A truly beautiful plant that is usually in a rose that it will grow true from seed. It does not need much care or maintenance once established and flowers prolifically for long periods of time. Its extremely rugged (hence its name) it will grow on almost any soil even pure sand but does not like wet soils. It needs full sun to be at its best but will take a little shade. Extremely hardy down to zone 3 it is very drought tolerant. It laughs at high winds and salt living happy on wind scoured beaches and flowering in beach sand. The beautiful pink or sometimes white flowers can be 4" across and are very aromatic which attracts butterflies and bees. Its followed by the largest hips of any rose which is wonderful for making rose hip products or just letting the birds enjoy them through the winter as they stay red on the bushes for months. Even those who are not that keen on roses will like this plant. You can plant and forget it except for enjoying the flowers. May need a little pruning in spring depending on your zone, in some you can just mow it down for the winter. The hips (fruit) are very high in Vitamin C as well as other essential compounds your body want to stay healthy so plant some this year and enjoy.
We have not found that scarification, soaking or other treatments make any difference to the amount of seeds that germinate. Some seeds may germinate without stratification just by being left in the refrigerator for a period of time. All our seeds are stored in cold conditions to help with this process.
We recommend sowing in small individual pots or a tray of cell pots and either leaving outside during the winter or placing in a cold shed or garage for the winter months. Sow 1-2 seeds per pot for a 2 inch (5 cm) pot. Whatever your method make sure that the pots stay moist. If placing indoors wrapping in a large clear plastic bag will help keep the soil moist during the winter months. This method does not work as well outside as the plastic tends to become ripped by birds, falling twigs, leaves and other means. So if keeping outside make sure they are close enough to the house that you remember to water them and keep moist as outside pots tend to dry out rapidly.
If placing outside take care to protect seed trays as rodents will dig up the seeds and eat them.
Once the seeds have stratified germination is usually fairly successful. Percentage rate is usually 60-80% but will depend on the conditions you use. Not all seeds will germinate but if you are patient though another year they usually come up in the second year.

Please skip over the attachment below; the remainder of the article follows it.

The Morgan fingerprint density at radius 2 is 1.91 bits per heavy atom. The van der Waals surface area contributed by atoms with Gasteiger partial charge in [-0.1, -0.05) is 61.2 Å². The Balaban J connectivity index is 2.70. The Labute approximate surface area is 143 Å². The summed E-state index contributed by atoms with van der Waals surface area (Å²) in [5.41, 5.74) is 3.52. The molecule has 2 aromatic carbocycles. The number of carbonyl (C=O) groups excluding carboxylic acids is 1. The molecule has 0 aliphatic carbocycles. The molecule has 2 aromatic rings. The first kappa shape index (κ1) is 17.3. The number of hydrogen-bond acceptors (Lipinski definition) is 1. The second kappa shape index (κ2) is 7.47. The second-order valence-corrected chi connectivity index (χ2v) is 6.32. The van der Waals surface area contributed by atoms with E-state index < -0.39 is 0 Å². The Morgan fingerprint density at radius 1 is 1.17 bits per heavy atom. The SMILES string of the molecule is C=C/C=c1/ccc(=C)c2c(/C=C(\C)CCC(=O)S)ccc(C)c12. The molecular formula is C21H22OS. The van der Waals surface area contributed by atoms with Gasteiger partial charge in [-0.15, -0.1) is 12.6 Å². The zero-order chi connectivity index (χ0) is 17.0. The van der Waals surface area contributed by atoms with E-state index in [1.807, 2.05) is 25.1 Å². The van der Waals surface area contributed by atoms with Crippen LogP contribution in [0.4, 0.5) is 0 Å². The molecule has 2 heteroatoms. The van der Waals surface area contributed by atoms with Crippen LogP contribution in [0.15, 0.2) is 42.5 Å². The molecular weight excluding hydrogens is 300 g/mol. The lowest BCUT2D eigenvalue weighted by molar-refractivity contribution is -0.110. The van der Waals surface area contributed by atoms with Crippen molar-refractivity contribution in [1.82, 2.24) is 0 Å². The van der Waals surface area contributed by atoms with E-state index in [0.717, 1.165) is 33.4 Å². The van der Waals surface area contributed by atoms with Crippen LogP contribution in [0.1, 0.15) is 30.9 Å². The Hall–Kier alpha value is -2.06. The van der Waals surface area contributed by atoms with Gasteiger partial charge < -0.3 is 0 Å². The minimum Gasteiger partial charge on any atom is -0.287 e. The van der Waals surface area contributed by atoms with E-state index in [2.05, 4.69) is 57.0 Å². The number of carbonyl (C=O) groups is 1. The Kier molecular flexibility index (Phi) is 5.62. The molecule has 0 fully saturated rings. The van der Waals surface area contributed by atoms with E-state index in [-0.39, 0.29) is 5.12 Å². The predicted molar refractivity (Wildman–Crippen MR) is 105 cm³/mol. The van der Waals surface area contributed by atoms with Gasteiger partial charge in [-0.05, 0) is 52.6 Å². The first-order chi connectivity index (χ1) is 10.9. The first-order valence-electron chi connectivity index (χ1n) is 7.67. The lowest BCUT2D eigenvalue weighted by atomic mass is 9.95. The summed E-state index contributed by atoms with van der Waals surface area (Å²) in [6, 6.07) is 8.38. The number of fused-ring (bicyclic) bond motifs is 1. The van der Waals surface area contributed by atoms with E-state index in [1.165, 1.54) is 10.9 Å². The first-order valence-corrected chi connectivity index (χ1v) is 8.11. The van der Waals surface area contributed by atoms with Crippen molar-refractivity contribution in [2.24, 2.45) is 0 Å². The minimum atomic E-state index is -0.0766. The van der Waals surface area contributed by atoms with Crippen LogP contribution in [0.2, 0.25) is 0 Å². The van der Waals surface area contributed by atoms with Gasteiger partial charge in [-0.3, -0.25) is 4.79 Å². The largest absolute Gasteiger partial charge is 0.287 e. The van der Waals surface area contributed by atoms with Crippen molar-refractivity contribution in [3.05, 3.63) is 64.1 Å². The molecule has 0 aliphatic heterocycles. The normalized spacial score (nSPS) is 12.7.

Once seedlings have germinated treat as any other seedling. It is usually best to repot seedlings into larger pots and grow on to about 12" tall (30 cm) before transplanting to their desired location. This usually takes a couple of months but the plants are very fast growing.
They are extremely hardy up to zone 3 and can tolerate salt, even salt spray and will grow right on the beach if the opportunity arises. They are also very drought tolerant but do need a period of cold in the winter to stimulate growth so don't do as well below zone 7b. Often flower in the second year from seed.
The size the plant grows to will depend on your zone. In cold zones the plant can die back to the ground entirely in winter, in mid range zones it will keep a couple of branches and warmer it may behave like any other rose bush. Thus plants that die back will not reach the same size as one that was already a fair size going into winter. Plan and plant according to your zone.
The best time to harvest is just after the frost, however if you plants are producing hips early you may need to harvest some sooner or they could dry up and be lost. Fruits should still be soft maybe a little wrinkly but not to much, if they are all soft you have waited too long and they are rotting. Cut the hips off just behind the fruit using scissors or floral snips (my choice these things are great). How you then proceed will depend on what you are doing with the hips.
In the right location diseases can include: Black Spot, Powdery Mildew, Rust, Aphids, Scale and Spider Mites. Deer will eat them to the ground if they can.
Most recipes for using hips use only the fleshy part of the hip with the seeds removed. The seeds are covered in little hairs which can be very irritating in processed into a food. If cooking do not use any metal pans or utensils other than stainless steel or risk discoloration of the fruit and loss of its precious vitamin C stores. The most commonly made items are syrups, jams and jellies sauces or a rose hip butter of puree and sweetener.
The flower petals are also edible are excellent in omelets, fried in batter, crystallized, added to soups, salads, or processed to make jelly, syrup or rosewater. A tea can also be made from the leaves.
While most sources state that the seeds should be removed before using the fruits recent research has found far more benefits in leaving the seeds in and using the whole fruit. Fruits used in this way are dried and then turned into a power before use which eliminates the problem with the irritating hairs. In this form they are being used to treat some cancers and hepatic disorders.